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The name for Jericho in the Vulgate is Hiericho, which this page ought to be renamed to. Chris Weimer (disputatio) 06:39, 20 Aprilis 2018 (UTC)

Possibly -- and thanks to Xaverius for adding a precise citation, following your suggestion -- but the Vulgate is one source among others. Is the spelling with Hi- generally preferred? Andrew Dalby (disputatio) 13:18, 20 Aprilis 2018 (UTC)
I would think that an ancient spelling is more preferable to some 17th century spelling (just looking at the citations on both). Chris Weimer (disputatio) 15:32, 20 Aprilis 2018 (UTC)
Trying the three Google searches "jericho" "urbs", "iericho" "urbs", "hiericho" "urbs", the first two options (which in Vicipaedia's orthography are the same) score higher -- but all three do quite well. My impression is that "hiericho" is used more in ancient and medieval Latin, "iericho" from the Renaissance onwards. We happen to cite "some 17th century spelling" from the biggest Latin encyclopaedia ever: that's quite a good precedent in its way, but so is the Vulgate. Any other opinions? Andrew Dalby (disputatio) 19:38, 20 Aprilis 2018 (UTC)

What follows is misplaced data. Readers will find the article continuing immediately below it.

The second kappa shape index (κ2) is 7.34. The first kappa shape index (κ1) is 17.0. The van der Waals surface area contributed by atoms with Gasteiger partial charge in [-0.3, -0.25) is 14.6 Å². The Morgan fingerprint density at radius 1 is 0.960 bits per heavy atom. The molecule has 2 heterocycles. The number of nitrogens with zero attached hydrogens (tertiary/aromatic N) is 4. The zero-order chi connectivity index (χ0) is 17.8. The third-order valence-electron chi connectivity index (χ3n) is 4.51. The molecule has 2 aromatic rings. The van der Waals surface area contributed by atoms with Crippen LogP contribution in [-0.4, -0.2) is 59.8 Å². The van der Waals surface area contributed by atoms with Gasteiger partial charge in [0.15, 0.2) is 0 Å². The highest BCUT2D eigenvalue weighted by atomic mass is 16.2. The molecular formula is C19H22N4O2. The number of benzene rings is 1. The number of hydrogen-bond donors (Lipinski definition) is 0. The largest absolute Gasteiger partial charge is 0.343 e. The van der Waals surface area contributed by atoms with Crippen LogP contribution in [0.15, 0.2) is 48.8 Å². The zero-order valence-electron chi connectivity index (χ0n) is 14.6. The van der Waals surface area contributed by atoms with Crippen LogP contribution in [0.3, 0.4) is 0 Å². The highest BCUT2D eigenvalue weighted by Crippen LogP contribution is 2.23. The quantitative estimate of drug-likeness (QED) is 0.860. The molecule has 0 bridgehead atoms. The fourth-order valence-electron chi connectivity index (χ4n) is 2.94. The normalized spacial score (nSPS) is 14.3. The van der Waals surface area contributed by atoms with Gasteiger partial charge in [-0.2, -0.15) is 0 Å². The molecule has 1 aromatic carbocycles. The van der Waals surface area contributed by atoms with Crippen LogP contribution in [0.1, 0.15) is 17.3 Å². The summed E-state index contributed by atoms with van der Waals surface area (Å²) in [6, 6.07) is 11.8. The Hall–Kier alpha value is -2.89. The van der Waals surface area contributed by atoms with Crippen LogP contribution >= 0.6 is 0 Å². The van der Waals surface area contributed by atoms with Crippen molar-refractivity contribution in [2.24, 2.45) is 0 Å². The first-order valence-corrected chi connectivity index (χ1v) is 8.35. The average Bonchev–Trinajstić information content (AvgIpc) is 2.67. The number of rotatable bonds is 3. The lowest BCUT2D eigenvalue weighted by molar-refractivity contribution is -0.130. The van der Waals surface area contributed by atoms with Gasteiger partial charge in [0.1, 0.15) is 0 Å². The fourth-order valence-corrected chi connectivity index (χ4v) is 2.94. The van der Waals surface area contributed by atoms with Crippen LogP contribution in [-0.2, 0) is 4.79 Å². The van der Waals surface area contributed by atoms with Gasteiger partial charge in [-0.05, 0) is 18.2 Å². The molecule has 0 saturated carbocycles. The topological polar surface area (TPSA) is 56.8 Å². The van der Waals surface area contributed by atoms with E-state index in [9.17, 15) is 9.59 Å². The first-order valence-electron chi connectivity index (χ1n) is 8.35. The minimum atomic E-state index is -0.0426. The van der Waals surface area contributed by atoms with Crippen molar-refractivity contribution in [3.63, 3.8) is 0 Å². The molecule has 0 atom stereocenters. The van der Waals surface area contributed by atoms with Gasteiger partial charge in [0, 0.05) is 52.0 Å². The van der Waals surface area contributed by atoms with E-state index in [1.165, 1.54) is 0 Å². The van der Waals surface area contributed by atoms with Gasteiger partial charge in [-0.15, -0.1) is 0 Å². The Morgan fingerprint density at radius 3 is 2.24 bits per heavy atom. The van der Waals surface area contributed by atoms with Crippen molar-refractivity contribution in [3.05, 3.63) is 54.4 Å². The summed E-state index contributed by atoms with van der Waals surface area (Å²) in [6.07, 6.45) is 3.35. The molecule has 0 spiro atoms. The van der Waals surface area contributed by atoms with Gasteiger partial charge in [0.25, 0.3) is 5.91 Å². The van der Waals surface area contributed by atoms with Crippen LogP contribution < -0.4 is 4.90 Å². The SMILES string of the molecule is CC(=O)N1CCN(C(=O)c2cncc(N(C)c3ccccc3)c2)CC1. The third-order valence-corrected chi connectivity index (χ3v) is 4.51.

This is similar to the debate about Panormus vs. Panhormus—whether to follow the classical or post-classical/medieval/Renaissance spelling. Note that the Clementine Vulgate has "Jericho". "Hiericho" is from the Stuttgart Vulgate, which is indeed supposed to reflect the ancient manuscripts more closely, and which has lots of h's (Israhel, etc.). Lesgles (disputatio) 15:00, 22 Aprilis 2018 (UTC)
In fact, the "true" classical spelling might be Pliny's Hiericus, -untis. See also Logeion, Hiericus, Jericho, Iericho. Lesgles (disputatio) 15:04, 22 Aprilis 2018 (UTC)
I vote for Pliny then--Xaverius 16:12, 22 Aprilis 2018 (UTC)
Me too! Neander (disputatio) 17:11, 22 Aprilis 2018 (UTC)